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NCAA returns to non-NFL stadiums for lacrosse’s Championship Weekend

For the first time since 2002, Championship Weekend will be moving to a non-NFL stadium.

NCAA Lacrosse: National Championship-North Carolina vs Maryland Bill Streicher-USA TODAY Sports

The NCAA had a pretty big announcement yesterday. The 2021 and 2022 NCAA Division I Men’s Lacrosse Championship will be held at Rentschler Field in East Hartford, Conn. The last time Championship Weekend was not held in an NFL stadium was in 2002, when it took place at Rutgers picking up a two-day attendance total of 42,829 fans.

In 2019 Rentschler Field and Shuart Stadium (Hofstra) will host the quarterfinals while Championship Weekend will be played at Philadelphia’s Lincoln Financial Field. The 2020 quarterfinals will be at Shuart Stadium and Brown Stadium with Championship Weekend again being played in Philadelphia.

Rentschler Field will host 2021 Championship Weekend with Shuart Stadium and Notre Dame Stadium hosting the quarterfinals. Finally, in 2022 Shuart Stadium and Ohio Stadium (Ohio State) will host the quarterfinals with Rentschler Field hosting Championship Weekend.

First off, I love Shuart Stadium. I think it’s the perfect location and size for a quarterfinal.

However, in typical fashion, the NCAA went and did something completely counterintuitive. Championship Weekend in 2021 and 2022 will move from stadiums with capacities in the neighborhood of around 70,000 to a 40,000 person college football stadium. For those same two years, the NCAA selects two quarterfinal sites at two of the biggest college football stadiums in the country. Huh? The more curious of the two choices is Ohio Stadium as Jessie Owens Memorial Stadium, with a capacity of 10,000, is in the same city.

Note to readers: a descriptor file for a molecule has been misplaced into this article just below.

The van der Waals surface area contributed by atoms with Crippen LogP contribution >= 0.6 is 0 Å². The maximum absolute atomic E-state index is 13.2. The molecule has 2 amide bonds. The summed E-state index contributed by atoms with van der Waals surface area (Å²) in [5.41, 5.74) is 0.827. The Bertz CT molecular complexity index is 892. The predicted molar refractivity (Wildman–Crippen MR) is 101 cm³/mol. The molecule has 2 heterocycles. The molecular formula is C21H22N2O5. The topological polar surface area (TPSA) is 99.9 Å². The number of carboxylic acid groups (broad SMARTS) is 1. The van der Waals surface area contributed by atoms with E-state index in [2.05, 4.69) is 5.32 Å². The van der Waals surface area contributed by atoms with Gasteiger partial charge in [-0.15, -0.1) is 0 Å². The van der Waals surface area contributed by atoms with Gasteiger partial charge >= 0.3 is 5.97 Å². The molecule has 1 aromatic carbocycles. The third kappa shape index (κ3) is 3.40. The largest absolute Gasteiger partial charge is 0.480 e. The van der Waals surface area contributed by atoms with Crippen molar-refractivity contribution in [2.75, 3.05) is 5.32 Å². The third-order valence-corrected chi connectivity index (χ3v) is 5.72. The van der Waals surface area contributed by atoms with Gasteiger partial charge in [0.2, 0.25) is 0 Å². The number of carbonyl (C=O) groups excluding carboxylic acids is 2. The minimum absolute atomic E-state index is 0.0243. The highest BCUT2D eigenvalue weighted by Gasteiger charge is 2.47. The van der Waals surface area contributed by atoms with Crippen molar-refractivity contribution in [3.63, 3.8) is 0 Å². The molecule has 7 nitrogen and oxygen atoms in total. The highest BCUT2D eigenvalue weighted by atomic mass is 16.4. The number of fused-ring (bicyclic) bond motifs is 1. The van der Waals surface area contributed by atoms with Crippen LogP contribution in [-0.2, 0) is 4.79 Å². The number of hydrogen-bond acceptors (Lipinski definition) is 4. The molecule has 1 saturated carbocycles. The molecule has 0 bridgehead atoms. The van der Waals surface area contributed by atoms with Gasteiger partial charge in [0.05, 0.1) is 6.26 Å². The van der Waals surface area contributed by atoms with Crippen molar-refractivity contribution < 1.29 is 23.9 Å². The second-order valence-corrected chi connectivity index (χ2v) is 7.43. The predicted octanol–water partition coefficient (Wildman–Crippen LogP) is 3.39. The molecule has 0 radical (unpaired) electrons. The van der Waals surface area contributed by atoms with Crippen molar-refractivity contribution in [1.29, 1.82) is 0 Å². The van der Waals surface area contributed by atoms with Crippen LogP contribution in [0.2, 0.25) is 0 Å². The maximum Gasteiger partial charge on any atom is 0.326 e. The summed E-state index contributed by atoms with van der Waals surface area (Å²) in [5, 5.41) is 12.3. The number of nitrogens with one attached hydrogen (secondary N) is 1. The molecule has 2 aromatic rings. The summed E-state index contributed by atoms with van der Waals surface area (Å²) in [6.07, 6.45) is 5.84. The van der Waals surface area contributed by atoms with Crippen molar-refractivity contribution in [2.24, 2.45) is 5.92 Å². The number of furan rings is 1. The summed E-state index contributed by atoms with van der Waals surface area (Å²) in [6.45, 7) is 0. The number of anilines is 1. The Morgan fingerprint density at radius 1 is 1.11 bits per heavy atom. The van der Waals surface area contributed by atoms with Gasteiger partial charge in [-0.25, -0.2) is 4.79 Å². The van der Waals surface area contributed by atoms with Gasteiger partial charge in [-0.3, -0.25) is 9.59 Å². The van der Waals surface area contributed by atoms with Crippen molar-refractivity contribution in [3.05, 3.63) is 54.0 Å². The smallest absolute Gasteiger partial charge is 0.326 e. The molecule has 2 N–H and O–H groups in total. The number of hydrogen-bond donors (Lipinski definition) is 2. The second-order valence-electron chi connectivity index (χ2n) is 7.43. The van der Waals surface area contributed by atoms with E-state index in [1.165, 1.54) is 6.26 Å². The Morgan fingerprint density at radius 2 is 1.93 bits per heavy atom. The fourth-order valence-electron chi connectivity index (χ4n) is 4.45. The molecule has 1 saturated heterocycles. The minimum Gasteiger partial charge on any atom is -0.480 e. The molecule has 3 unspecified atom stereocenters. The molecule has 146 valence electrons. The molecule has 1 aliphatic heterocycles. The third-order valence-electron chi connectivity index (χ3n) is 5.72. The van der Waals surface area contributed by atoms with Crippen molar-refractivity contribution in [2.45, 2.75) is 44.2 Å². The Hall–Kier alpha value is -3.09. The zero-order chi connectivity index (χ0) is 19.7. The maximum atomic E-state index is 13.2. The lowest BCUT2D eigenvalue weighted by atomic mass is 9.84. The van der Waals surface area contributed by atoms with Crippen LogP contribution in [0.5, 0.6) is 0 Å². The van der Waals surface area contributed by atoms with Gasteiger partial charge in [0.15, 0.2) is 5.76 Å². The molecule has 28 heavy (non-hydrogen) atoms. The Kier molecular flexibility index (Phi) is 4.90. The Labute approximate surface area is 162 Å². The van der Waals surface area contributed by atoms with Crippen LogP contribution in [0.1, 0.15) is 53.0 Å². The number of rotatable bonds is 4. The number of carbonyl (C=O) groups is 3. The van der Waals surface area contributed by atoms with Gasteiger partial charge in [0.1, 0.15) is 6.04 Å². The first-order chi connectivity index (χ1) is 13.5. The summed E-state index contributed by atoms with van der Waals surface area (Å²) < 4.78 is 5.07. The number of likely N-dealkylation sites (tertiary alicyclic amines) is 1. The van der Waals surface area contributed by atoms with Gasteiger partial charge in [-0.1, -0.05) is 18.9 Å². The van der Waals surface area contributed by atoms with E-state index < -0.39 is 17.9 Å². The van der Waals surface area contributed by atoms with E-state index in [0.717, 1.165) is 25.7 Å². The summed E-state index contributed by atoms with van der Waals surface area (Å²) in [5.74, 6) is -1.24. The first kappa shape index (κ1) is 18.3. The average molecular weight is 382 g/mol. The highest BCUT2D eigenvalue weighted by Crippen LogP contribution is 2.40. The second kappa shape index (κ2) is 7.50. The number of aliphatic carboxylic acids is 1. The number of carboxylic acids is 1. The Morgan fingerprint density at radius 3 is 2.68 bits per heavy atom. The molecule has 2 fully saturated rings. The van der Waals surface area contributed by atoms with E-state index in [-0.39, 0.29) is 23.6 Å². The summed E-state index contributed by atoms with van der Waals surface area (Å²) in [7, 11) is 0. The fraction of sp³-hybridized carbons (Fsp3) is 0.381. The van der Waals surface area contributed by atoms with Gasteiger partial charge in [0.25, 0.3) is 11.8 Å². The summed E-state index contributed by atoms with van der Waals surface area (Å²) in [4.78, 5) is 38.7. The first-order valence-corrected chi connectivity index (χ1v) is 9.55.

The move to a non-NFL stadium for Championship Weekend has something that has long been talked about due to dwindling turnout the last few years. Attendance in the Championship game peaked in 2008 at Gillette Stadium in Foxboro, MA when the game drew a crowd of 48,970. Although the 2007 Championship Weekend in Philadelphia drew a two-day crowd of 100,447, the only time the total division I attendance was above 100,000. Attendance in the championship games at NFL stadiums saw a low point two years ago in Philadelphia with a crowd of 24,215.

The ultimate question for me is whether the move to a non-NFL stadium will cause a further decrease in attendance or whether it will steady out. East Hartford is located almost directly in the center of Connecticut. There are 10 division I programs within 100 miles of the stadium, Yale Bulldogs, Brown Bears, Providence Friars, UMass, Quinnipiac Bobcats, Fairfield Stags, Sacred Heart Pioneers, Hartford Hawks, Bryant Bulldogs, and Holy Cross Crusaders. Not to mention that Connecticut has a wealth of high school lacrosse.

Fairfield University will be hosting the two Championship Weekends in Connecticut, but you have to wonder, since the game is being played at the home of UConn football, whether or not this could be an early indication that the Huskies may be looking into men’s lacrosse as a Division I sport. While I don’t believe that to be the case, the school is in a natural recruiting area. That being said, Connecticut plays in a conference that does not sponsor men’s lacrosse, not that this would be a deal breaker.